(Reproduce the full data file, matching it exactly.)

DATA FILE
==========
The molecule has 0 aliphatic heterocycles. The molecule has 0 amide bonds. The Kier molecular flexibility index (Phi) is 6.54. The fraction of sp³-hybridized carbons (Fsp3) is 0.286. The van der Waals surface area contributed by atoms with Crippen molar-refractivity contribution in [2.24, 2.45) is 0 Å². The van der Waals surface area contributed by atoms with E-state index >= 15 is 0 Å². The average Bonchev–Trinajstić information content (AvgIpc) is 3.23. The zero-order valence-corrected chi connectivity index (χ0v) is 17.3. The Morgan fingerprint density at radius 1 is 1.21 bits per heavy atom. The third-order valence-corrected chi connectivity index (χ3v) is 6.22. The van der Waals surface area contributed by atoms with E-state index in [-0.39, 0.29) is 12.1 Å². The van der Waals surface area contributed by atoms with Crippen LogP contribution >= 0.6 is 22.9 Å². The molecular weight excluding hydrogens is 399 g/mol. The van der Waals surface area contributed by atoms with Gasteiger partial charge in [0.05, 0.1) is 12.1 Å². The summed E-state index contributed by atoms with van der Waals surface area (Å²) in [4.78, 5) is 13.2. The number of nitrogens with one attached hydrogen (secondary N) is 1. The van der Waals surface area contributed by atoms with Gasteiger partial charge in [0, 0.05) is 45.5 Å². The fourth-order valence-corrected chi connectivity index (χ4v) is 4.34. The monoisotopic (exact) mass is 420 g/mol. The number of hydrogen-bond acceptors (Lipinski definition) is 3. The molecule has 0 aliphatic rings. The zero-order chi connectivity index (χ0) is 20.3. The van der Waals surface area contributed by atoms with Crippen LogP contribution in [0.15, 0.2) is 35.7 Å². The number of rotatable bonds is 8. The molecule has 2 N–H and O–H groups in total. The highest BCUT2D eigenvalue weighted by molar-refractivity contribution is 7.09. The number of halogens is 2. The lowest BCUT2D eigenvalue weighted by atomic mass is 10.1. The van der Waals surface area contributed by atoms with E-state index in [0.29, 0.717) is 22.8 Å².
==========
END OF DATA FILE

The molecule has 0 aliphatic heterocycles. The molecule has 0 amide bonds. The Kier molecular flexibility index (Phi) is 6.54. The fraction of sp³-hybridized carbons (Fsp3) is 0.286. The van der Waals surface area contributed by atoms with Crippen molar-refractivity contribution in [2.24, 2.45) is 0 Å². The van der Waals surface area contributed by atoms with E-state index >= 15 is 0 Å². The average Bonchev–Trinajstić information content (AvgIpc) is 3.23. The zero-order valence-corrected chi connectivity index (χ0v) is 17.3. The Morgan fingerprint density at radius 1 is 1.21 bits per heavy atom. The third-order valence-corrected chi connectivity index (χ3v) is 6.22. The van der Waals surface area contributed by atoms with E-state index in [-0.39, 0.29) is 12.1 Å². The van der Waals surface area contributed by atoms with Crippen LogP contribution >= 0.6 is 22.9 Å². The molecular weight excluding hydrogens is 399 g/mol. The van der Waals surface area contributed by atoms with Gasteiger partial charge in [0.05, 0.1) is 12.1 Å². The summed E-state index contributed by atoms with van der Waals surface area (Å²) in [4.78, 5) is 13.2. The number of nitrogens with one attached hydrogen (secondary N) is 1. The van der Waals surface area contributed by atoms with Gasteiger partial charge in [0, 0.05) is 45.5 Å². The fourth-order valence-corrected chi connectivity index (χ4v) is 4.34. The monoisotopic (exact) mass is 420 g/mol. The number of hydrogen-bond acceptors (Lipinski definition) is 3. The molecule has 0 aliphatic rings. The zero-order chi connectivity index (χ0) is 20.3. The van der Waals surface area contributed by atoms with Crippen LogP contribution in [0.15, 0.2) is 35.7 Å². The number of rotatable bonds is 8. The molecule has 2 N–H and O–H groups in total. The highest BCUT2D eigenvalue weighted by molar-refractivity contribution is 7.09. The number of halogens is 2. The lowest BCUT2D eigenvalue weighted by atomic mass is 10.1. The van der Waals surface area contributed by atoms with E-state index in [0.29, 0.717) is 22.8 Å².